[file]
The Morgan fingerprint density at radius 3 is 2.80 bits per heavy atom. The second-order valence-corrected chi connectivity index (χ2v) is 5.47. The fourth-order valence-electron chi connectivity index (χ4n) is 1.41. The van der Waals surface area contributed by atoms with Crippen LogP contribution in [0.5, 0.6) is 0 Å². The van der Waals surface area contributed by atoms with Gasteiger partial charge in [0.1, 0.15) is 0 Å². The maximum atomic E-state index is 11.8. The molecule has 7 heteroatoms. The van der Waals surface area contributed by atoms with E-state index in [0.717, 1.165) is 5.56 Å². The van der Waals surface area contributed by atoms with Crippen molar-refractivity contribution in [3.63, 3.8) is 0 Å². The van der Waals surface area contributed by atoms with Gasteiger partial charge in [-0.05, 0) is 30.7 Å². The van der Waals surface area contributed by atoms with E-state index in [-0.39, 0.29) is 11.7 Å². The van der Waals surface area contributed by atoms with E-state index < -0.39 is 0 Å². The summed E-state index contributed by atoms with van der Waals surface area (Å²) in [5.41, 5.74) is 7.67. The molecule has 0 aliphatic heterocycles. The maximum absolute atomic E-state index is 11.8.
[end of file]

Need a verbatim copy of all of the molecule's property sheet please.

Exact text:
The Morgan fingerprint density at radius 3 is 2.80 bits per heavy atom. The second-order valence-corrected chi connectivity index (χ2v) is 5.47. The fourth-order valence-electron chi connectivity index (χ4n) is 1.41. The van der Waals surface area contributed by atoms with Crippen LogP contribution in [0.5, 0.6) is 0 Å². The van der Waals surface area contributed by atoms with Gasteiger partial charge in [0.1, 0.15) is 0 Å². The maximum atomic E-state index is 11.8. The molecule has 7 heteroatoms. The van der Waals surface area contributed by atoms with E-state index in [0.717, 1.165) is 5.56 Å². The van der Waals surface area contributed by atoms with Crippen molar-refractivity contribution in [3.63, 3.8) is 0 Å². The van der Waals surface area contributed by atoms with Gasteiger partial charge in [-0.05, 0) is 30.7 Å². The van der Waals surface area contributed by atoms with E-state index in [-0.39, 0.29) is 11.7 Å². The van der Waals surface area contributed by atoms with E-state index < -0.39 is 0 Å². The summed E-state index contributed by atoms with van der Waals surface area (Å²) in [5.41, 5.74) is 7.67. The molecule has 0 aliphatic heterocycles. The maximum absolute atomic E-state index is 11.8.